The Edmonton Oilers of the 1980s were incredible. The team, right in the middle, of that decade is the greatest of all-time - as voted by the fans. In fact, four of the top 10 teams to go along with the NHL's Centennial celebration vote were from Edmonton.
It was quite a decade, and for any of us who were alive and old enough to remember, what a time it was in the city. They were the moments in sport that transcend into your life. A goal, a win, a playoff series victory, and ultimately the Stanley Cup, connecting the real world with the sports world.
Back in 1984-85, I was a budding broadcaster - or at least I thought I was. Fresh off graduating from St.Joseph's high school, I was intent on taking sportscasting by storm. One small problem: I couldn't get into NAIT's Radio and Television Arts program.
Instead, I took my part-time job at the Pop Shoppe and turned it into full-time. At least until RTA at the Edmonton college finally acknowledged my acceptance into their program. In fact, I remember going to an Oilers game late that season for ENN (Edmonton NAIT News), not CNN. Edmonton played Calgary and I had the chance to interview (along with other media) Mark Messier. Afterwards, I rushed home to watch ITV (which is now Global) to see Messier's post game comments. I listened to him, but was more proud and impressed that my hand could be seen holding the microphone. I figured it was my big break.
What a season it was by the Oilers… In fact, my memory of it began in training camp.
Video: 1-ON-1 | Gretzky on '85 Team
Nowadays line combinations can be easily found on social media. I always look for @EdmontonJack or @Bob_Stauffer to tweet out the forward combos. It wasn't like that in the fall of 1984. You knew Wayne would be with Jari, kind of like we generally know Leon will be along side Connor. However, unlike present day where Pat Maroon is on the other side we didn't know who would play along side Gretzky and Kurri. Here's where my detective work fell into place when I saw the Great One at a bar. I started chatting him up and eventually asked who would be on his left wing. He said Mike Krushelnyski, who had been acquired from Boston. I took him late in a draft with my buddies. Krushelnyski had 88 points and I won thanks to another assist by Wayne.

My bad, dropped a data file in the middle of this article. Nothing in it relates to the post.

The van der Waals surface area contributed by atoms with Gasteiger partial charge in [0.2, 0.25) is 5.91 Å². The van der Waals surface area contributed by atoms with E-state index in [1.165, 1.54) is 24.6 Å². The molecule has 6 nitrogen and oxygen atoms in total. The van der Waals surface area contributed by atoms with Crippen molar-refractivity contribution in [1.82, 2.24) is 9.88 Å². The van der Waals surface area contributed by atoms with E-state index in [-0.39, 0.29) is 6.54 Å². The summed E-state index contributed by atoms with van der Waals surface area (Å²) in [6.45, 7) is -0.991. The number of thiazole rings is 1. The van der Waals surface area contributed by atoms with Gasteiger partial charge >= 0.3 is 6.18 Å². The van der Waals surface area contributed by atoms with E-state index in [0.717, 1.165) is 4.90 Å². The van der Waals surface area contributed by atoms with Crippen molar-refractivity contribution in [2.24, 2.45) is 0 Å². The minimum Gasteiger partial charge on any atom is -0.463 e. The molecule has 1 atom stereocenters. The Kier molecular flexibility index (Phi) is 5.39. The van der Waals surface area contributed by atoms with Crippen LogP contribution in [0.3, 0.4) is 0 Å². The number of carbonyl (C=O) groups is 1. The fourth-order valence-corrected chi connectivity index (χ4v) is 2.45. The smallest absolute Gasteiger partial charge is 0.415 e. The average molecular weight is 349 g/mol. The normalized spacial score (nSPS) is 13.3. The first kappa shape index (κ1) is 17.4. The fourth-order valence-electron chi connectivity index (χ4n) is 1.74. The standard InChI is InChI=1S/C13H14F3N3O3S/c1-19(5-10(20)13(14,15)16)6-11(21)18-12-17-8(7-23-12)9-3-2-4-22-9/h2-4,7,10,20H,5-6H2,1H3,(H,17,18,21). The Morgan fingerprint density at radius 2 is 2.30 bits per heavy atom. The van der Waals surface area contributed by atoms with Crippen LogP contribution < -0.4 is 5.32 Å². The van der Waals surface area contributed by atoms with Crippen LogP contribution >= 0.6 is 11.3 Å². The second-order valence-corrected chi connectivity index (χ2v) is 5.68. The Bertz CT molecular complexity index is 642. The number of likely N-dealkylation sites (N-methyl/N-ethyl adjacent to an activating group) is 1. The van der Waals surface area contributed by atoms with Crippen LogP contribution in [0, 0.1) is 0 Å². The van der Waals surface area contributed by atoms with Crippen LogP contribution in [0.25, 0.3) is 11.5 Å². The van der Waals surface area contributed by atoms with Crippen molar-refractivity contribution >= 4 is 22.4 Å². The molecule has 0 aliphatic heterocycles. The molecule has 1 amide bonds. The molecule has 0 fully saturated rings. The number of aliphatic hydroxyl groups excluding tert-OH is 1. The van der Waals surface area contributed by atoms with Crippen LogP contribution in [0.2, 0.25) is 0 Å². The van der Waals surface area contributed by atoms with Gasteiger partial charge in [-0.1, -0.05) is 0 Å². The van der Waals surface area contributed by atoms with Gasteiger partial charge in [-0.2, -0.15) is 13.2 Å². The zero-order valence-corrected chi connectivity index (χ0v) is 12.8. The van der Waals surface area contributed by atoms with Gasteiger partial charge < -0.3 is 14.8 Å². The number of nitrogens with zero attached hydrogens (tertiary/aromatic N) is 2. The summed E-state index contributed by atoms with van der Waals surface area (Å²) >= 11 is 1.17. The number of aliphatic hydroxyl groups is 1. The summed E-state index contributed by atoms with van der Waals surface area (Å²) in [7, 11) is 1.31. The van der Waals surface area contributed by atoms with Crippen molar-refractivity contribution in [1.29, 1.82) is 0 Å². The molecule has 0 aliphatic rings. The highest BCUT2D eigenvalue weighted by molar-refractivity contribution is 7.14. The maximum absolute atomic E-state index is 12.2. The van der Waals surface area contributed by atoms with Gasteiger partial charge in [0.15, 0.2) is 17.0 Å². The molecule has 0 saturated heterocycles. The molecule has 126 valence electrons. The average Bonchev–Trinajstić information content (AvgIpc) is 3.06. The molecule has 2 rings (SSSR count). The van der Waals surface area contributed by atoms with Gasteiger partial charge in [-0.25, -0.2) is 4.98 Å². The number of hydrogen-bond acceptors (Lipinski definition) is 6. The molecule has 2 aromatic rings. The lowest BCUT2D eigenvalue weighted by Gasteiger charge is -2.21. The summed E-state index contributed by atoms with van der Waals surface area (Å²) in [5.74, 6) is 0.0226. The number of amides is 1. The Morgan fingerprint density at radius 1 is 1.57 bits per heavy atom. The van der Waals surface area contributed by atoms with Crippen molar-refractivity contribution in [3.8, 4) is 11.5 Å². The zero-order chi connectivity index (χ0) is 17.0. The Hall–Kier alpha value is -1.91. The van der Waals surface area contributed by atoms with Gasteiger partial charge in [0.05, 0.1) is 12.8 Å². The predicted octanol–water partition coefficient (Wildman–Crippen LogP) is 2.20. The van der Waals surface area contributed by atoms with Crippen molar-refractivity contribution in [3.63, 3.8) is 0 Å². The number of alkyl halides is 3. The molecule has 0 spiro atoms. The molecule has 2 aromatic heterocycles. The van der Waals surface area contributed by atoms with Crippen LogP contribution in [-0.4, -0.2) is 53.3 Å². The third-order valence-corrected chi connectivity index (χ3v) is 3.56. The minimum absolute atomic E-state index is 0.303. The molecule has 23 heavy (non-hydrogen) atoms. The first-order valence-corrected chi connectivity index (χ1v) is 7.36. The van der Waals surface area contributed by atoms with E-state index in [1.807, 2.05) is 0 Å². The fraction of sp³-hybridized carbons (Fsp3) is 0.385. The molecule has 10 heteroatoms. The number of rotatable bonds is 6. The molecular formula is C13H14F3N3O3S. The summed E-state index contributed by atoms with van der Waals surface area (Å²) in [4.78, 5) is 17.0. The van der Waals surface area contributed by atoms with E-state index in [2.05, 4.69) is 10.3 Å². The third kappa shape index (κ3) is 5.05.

Back then there was no such term as 'Stanley Cup hangover' but there was a curiosity how the Oilers would respond after the first Cup win in 1984. They were fine, going 12-0-3 in their first 15 games. They didn't lose a game the first month of the season. It made me believe there was more to come. With no school, I worked a lot of nights and spent many of them moving pop and listening to Rod Phillips. TV games were limited, so Rod painted the pictures for us. On many cold winter week nights the Pop Shoppe was empty of customers but full of the noise of Rod's calls and my reactions to the wins and the losses. That team helped cement home my desire to go into TV, or at least try it.
It was quite a season for Edmonton who finished 49-20-11, and first in the Smythe division. Yet I still can't forget my disappointment, or maybe surprise is a better word, the team didn't hit 50 wins. Not a big deal at all, but when you're 18 it seemed like it.
There was no disappointment or surprise in the playoffs. The Oilers absolutely rolled through rounds 1 and 2, lost two games in round 3 before the final was set against Philadelphia. I admit feeling a bit edgy after the Flyers opened the Cup Final with a win. It was short lived as the Oilers rattled off four straight and grasped a second Stanley Cup.
Then it was time to party on Jasper Avenue. That was the place to go meet up with friends and strangers, all with a common bond called "the Cup." It really was a great time and it really was a great team. In fact, the greatest team of all-time - which will be honoured February 11th.